I spent all of last week on Nicaragua’s Pacific coast. Admittedly, this was less a photo trip and more about the surf (one of my other passions in life). I usually find a way to mix in some photo time, and the rocky reef which made for excellent waves would turn into a photographic wonderland at low tide. That’s what I call win-win.
It just occurred to me that surfing is a lot like nature photography. I would wake up super early for a morning session (the so-called dawn patrol) and then paddle back out for a sunset session in the evening. Timing is key. Being out on the water during the golden hour can be a very peaceful, contemplative experience. Except for those times when a big set rolls in, and you’re forced to paddle as hard as you can to avoid being pummeled into the reef.
Like photography, surfing requires a lot of patience and you’re really at the mercy of the weather conditions. When the waves are bad, it can feel like an enormous waste of time. If you’ve watched Step Into Liquid or The Endless Summer or any of the other popular surf movies, you might think that surfing is all about this soulful, almost meditative state that you just fall into by virtue of being in the water. Some call it the stoke. Personally, I think that’s a bunch of overly-romantic hogwash. I’d say that surfing is no different than photography. When the conditions are poor, it can be pretty frustrating. But when the conditions are right… A perfect wave is an amazing experience indeed.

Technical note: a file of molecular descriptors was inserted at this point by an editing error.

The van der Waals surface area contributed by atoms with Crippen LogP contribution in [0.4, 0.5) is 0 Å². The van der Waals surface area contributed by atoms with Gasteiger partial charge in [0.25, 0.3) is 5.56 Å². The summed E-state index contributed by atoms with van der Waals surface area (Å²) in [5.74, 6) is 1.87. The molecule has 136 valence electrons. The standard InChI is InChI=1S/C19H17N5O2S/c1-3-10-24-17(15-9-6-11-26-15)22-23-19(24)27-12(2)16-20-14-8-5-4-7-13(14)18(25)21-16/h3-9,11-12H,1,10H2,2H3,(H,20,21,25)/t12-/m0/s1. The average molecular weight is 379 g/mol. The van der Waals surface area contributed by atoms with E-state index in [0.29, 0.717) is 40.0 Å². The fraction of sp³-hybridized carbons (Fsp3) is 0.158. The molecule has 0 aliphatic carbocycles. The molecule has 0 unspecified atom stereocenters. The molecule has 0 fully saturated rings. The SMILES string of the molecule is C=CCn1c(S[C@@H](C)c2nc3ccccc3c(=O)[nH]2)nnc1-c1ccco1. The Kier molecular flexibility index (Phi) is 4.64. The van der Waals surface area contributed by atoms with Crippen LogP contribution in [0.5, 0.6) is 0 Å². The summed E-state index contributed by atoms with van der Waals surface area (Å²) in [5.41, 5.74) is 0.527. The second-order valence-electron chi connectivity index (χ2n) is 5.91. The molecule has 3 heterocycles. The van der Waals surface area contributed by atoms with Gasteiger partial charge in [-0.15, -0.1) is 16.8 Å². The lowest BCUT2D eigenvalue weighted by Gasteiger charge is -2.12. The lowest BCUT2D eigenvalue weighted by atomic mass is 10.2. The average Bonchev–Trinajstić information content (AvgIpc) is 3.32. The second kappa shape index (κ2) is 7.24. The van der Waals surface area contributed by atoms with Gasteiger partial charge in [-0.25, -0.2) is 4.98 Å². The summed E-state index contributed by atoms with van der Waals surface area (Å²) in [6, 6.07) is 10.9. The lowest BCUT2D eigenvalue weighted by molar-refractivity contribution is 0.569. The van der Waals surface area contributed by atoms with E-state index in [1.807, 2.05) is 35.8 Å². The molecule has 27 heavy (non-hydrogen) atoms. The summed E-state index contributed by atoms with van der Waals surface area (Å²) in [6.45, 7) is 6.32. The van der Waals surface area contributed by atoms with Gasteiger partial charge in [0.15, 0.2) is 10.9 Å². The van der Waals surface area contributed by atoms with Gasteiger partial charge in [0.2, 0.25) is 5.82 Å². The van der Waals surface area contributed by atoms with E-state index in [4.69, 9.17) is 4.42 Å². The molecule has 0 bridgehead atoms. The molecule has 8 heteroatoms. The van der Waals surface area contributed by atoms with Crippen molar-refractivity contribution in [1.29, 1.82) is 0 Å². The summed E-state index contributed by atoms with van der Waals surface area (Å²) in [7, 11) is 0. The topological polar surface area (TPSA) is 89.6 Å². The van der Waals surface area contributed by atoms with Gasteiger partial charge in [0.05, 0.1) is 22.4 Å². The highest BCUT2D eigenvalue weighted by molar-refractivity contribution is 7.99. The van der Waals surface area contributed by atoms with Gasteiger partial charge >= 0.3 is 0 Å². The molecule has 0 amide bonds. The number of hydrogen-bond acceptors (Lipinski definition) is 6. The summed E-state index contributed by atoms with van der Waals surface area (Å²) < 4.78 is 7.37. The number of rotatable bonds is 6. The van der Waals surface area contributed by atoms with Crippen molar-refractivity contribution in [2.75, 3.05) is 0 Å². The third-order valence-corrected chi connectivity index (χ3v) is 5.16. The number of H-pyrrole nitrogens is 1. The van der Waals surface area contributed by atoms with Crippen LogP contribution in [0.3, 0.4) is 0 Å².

If you’re wondering why this reef is called Hemorrhoids, allow me to explain. It’s a shallow, powerful reef break that also goes by the name Meat Grinders. I’ve read that it’s Nicaragua’s version of Pipeline (the famous break on Oahu’s North Shore). You can tell a lot about a break based on the name. Banzai Pipeline. Mavericks. A few years ago, I surfed a wave in Bali called Lacerations. This isn’t Malibu, and falling is not recommended.
Each evening, as the tide would drop, Hemorrhoids would transform into a slabby shelf of tide pools and rocky outcrops. I set up for some long exposures at sunset, using the incoming waves to create a wash effect over the reef. It was a bit unnerving to think that earlier in the day, I was paddling a few feet above these rocks.
If you’re interested in seascape photography, I’d recommend that you experiment with different shutter speeds and just shoot a lot of images. Fill up that memory card! It’s really hard to figure out what shutter speed will work best, and the difference between 1/4 second and 1/2 second can make or break a photo. I like the above image for it’s crispness, and I used a fast shutter to freeze the incoming wave. I captured the image below a moment later (same beach, just a different angle of view). The 1/2 second shutter created a pastel, dreamlike effect that reminds me of a water color painting.
I’ve been fortunate enough to visit most of the countries in Central America, and Nicaraguans seem to carry themselves differently than the rest. Perhaps they aren’t as accustomed to tourism like the Ticas to the south. Or, it could be the systemic corruption of their government (no doubt exacerbated by decades of U.S. influence). It could be the poverty; I just learned that Nicaragua overtook Haiti as the most impoverished country in the western hemisphere, with per capita income of less than $500 a year. I got a sense of their fierce independence and, in subtle ways, their distrust of foreigners. The people of this beautiful country seemed to exude a raw emotion that I haven’t seen before. Surf and photography aside, this is the real reason that I travel. I always return home with a different perspective on life, and renewed appreciation for the comfort, convenience, and opportunity in America. I also feel a bit of envy for those that live in these wilder, undeveloped places.